too late to find out, that i haven't downloaded some lowlevel formatting software to completely erase that malware in order to have a successful recovery. tried deleting all partitions and a few rounds of doing the usual formatting (high-level formatting using acronis disk director) and trying to restore from an image back up. unfortunately, acronis true image can't recognize my hard disk drive for a full sector by sector restore even though it was newly formatted and thus, the hard disk drive is as good as gone or dead from a layman's standpoint. i have also used the linux-based gparted but also to no avail. since i don't have a low level formatting software at hand like DBAN etc and extremely bad at linux CLI's, i tried installing the user-friendly ubuntu linux over it. the installation of ubuntu has an option in wiping the entire partitions as well as the bootsectors and replace it and install with its own bootloader. by doing a linux install, the bootable acronis true image can now recognize the newly resuscitated hard disk drive. using the image back ups, i have restored back the system with all the applications installed and tweaks in just a couple of minutes. so now, the system is back to normal, back to where it all started- before the malware testing. anyone adventurous enough to try this malware? he he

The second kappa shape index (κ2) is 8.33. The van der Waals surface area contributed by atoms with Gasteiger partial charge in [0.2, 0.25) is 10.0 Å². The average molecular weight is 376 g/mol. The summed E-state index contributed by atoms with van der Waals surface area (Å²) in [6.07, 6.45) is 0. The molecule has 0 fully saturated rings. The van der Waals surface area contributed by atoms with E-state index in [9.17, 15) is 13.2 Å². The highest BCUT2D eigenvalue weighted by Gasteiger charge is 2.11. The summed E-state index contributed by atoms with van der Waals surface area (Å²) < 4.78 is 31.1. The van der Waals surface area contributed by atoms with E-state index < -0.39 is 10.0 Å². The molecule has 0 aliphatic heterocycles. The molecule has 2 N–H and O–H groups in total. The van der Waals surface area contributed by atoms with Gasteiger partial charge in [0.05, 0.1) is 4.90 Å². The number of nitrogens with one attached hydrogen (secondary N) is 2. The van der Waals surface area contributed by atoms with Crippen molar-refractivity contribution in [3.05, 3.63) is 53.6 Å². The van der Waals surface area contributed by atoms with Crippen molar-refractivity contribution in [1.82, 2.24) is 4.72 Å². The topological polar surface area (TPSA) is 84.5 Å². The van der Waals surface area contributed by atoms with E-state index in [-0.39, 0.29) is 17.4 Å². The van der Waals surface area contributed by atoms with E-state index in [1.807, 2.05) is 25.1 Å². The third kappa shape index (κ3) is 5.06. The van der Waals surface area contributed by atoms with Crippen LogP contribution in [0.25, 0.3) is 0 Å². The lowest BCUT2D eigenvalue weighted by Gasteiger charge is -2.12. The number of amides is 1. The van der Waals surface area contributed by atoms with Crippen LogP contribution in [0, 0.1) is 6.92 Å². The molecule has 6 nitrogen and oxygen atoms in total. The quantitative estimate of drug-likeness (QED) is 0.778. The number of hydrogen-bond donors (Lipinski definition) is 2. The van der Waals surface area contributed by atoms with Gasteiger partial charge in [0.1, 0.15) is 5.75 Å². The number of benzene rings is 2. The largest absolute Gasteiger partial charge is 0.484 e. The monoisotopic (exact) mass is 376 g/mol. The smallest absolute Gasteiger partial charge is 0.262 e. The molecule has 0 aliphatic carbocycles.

__________________
     
    Last edited: Jul 29, 2009
  5. StevieO

    StevieO Registered Member

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    Q " Am I right in saying that rootkits can hide from being seen in Windows? "

    Absolutely !

    You need to check with ARK's = Antirootkits

    Here's just a few of the better ones.

    RKUnHooker, RootRepeal, Radix, NIAP XRay System, GMER, Icesword

    I know Avira has a feature which boots early to help detect MBR nasties, maybe other AV's do too.

    Here's some info which you might find interesting, and could be useful.


    Interesting new malware http://forum.sysinternals.com/forum_posts.asp?TID=15413&PN=4